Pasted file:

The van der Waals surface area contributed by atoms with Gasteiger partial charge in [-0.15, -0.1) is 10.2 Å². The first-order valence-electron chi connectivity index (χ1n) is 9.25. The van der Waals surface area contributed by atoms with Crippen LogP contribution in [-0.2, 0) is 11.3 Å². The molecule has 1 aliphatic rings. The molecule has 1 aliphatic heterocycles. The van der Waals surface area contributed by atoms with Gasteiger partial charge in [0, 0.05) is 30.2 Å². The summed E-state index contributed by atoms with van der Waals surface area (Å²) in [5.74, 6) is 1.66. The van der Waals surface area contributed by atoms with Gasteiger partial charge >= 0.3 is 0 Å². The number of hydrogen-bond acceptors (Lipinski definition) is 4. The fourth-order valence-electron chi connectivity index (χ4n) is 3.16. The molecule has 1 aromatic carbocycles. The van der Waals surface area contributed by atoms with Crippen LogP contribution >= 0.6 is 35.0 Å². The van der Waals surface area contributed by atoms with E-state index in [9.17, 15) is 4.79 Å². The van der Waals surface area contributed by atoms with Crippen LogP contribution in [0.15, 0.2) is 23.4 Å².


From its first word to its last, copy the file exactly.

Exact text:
The van der Waals surface area contributed by atoms with Gasteiger partial charge in [-0.15, -0.1) is 10.2 Å². The first-order valence-electron chi connectivity index (χ1n) is 9.25. The van der Waals surface area contributed by atoms with Crippen LogP contribution in [-0.2, 0) is 11.3 Å². The molecule has 1 aliphatic rings. The molecule has 1 aliphatic heterocycles. The van der Waals surface area contributed by atoms with Gasteiger partial charge in [0, 0.05) is 30.2 Å². The summed E-state index contributed by atoms with van der Waals surface area (Å²) in [5.74, 6) is 1.66. The van der Waals surface area contributed by atoms with Gasteiger partial charge >= 0.3 is 0 Å². The number of hydrogen-bond acceptors (Lipinski definition) is 4. The fourth-order valence-electron chi connectivity index (χ4n) is 3.16. The molecule has 1 aromatic carbocycles. The van der Waals surface area contributed by atoms with Crippen LogP contribution >= 0.6 is 35.0 Å². The van der Waals surface area contributed by atoms with E-state index in [9.17, 15) is 4.79 Å². The van der Waals surface area contributed by atoms with Crippen LogP contribution in [0.15, 0.2) is 23.4 Å².